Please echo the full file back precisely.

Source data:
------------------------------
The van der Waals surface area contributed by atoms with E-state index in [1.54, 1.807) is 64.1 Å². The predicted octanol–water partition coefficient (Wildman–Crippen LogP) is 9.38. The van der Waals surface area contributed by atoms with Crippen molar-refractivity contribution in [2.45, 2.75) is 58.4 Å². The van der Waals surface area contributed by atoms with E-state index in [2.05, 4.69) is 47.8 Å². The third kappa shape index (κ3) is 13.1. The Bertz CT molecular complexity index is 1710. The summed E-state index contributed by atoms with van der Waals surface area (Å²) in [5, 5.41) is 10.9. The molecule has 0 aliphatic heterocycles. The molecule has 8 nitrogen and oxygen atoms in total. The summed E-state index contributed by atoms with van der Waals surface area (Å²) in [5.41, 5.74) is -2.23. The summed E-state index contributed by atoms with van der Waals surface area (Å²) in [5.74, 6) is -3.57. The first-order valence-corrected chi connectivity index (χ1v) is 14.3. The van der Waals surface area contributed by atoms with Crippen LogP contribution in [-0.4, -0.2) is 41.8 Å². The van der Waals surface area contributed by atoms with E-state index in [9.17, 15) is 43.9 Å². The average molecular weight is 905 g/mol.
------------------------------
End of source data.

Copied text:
The van der Waals surface area contributed by atoms with E-state index in [1.54, 1.807) is 64.1 Å². The predicted octanol–water partition coefficient (Wildman–Crippen LogP) is 9.38. The van der Waals surface area contributed by atoms with Crippen molar-refractivity contribution in [2.45, 2.75) is 58.4 Å². The van der Waals surface area contributed by atoms with E-state index in [2.05, 4.69) is 47.8 Å². The third kappa shape index (κ3) is 13.1. The Bertz CT molecular complexity index is 1710. The summed E-state index contributed by atoms with van der Waals surface area (Å²) in [5, 5.41) is 10.9. The molecule has 0 aliphatic heterocycles. The molecule has 8 nitrogen and oxygen atoms in total. The summed E-state index contributed by atoms with van der Waals surface area (Å²) in [5.41, 5.74) is -2.23. The summed E-state index contributed by atoms with van der Waals surface area (Å²) in [5.74, 6) is -3.57. The first-order valence-corrected chi connectivity index (χ1v) is 14.3. The van der Waals surface area contributed by atoms with Crippen LogP contribution in [-0.4, -0.2) is 41.8 Å². The van der Waals surface area contributed by atoms with E-state index in [9.17, 15) is 43.9 Å². The average molecular weight is 905 g/mol.